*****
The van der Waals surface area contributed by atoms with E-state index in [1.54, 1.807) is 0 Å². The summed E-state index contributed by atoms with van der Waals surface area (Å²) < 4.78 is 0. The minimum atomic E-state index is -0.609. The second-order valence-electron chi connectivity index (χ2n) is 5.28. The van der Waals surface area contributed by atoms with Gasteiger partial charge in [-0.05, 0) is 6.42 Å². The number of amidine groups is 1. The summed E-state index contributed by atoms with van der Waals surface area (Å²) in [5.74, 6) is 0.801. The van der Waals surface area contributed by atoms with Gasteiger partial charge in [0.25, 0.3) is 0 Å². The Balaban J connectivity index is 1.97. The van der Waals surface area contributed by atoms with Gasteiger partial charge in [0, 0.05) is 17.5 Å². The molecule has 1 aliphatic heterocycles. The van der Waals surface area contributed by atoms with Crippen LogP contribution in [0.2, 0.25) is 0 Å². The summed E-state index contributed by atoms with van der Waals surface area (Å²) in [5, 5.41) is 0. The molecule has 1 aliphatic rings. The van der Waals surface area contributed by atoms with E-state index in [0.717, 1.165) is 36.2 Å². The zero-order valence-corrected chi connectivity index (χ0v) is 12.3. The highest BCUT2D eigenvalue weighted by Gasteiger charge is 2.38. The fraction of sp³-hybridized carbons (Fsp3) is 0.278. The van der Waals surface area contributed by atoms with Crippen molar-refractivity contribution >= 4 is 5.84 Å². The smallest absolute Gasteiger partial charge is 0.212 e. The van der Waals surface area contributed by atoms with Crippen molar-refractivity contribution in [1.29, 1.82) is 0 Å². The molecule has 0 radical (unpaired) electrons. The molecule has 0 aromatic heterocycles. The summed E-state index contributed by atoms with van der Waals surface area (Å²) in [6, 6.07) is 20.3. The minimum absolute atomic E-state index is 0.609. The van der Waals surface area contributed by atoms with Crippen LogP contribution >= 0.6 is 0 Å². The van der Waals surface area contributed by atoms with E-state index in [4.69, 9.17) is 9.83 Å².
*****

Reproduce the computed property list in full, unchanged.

The van der Waals surface area contributed by atoms with E-state index in [1.54, 1.807) is 0 Å². The summed E-state index contributed by atoms with van der Waals surface area (Å²) < 4.78 is 0. The minimum atomic E-state index is -0.609. The second-order valence-electron chi connectivity index (χ2n) is 5.28. The van der Waals surface area contributed by atoms with Gasteiger partial charge in [-0.05, 0) is 6.42 Å². The number of amidine groups is 1. The summed E-state index contributed by atoms with van der Waals surface area (Å²) in [5.74, 6) is 0.801. The van der Waals surface area contributed by atoms with Gasteiger partial charge in [0.25, 0.3) is 0 Å². The Balaban J connectivity index is 1.97. The van der Waals surface area contributed by atoms with Gasteiger partial charge in [0, 0.05) is 17.5 Å². The molecule has 1 aliphatic heterocycles. The van der Waals surface area contributed by atoms with Crippen LogP contribution in [0.2, 0.25) is 0 Å². The summed E-state index contributed by atoms with van der Waals surface area (Å²) in [5, 5.41) is 0. The molecule has 1 aliphatic rings. The van der Waals surface area contributed by atoms with E-state index in [0.717, 1.165) is 36.2 Å². The zero-order valence-corrected chi connectivity index (χ0v) is 12.3. The highest BCUT2D eigenvalue weighted by Gasteiger charge is 2.38. The fraction of sp³-hybridized carbons (Fsp3) is 0.278. The van der Waals surface area contributed by atoms with Crippen molar-refractivity contribution >= 4 is 5.84 Å². The smallest absolute Gasteiger partial charge is 0.212 e. The van der Waals surface area contributed by atoms with Crippen molar-refractivity contribution in [1.29, 1.82) is 0 Å². The molecule has 0 radical (unpaired) electrons. The molecule has 0 aromatic heterocycles. The summed E-state index contributed by atoms with van der Waals surface area (Å²) in [6, 6.07) is 20.3. The minimum absolute atomic E-state index is 0.609. The van der Waals surface area contributed by atoms with Crippen LogP contribution >= 0.6 is 0 Å². The van der Waals surface area contributed by atoms with E-state index in [4.69, 9.17) is 9.83 Å².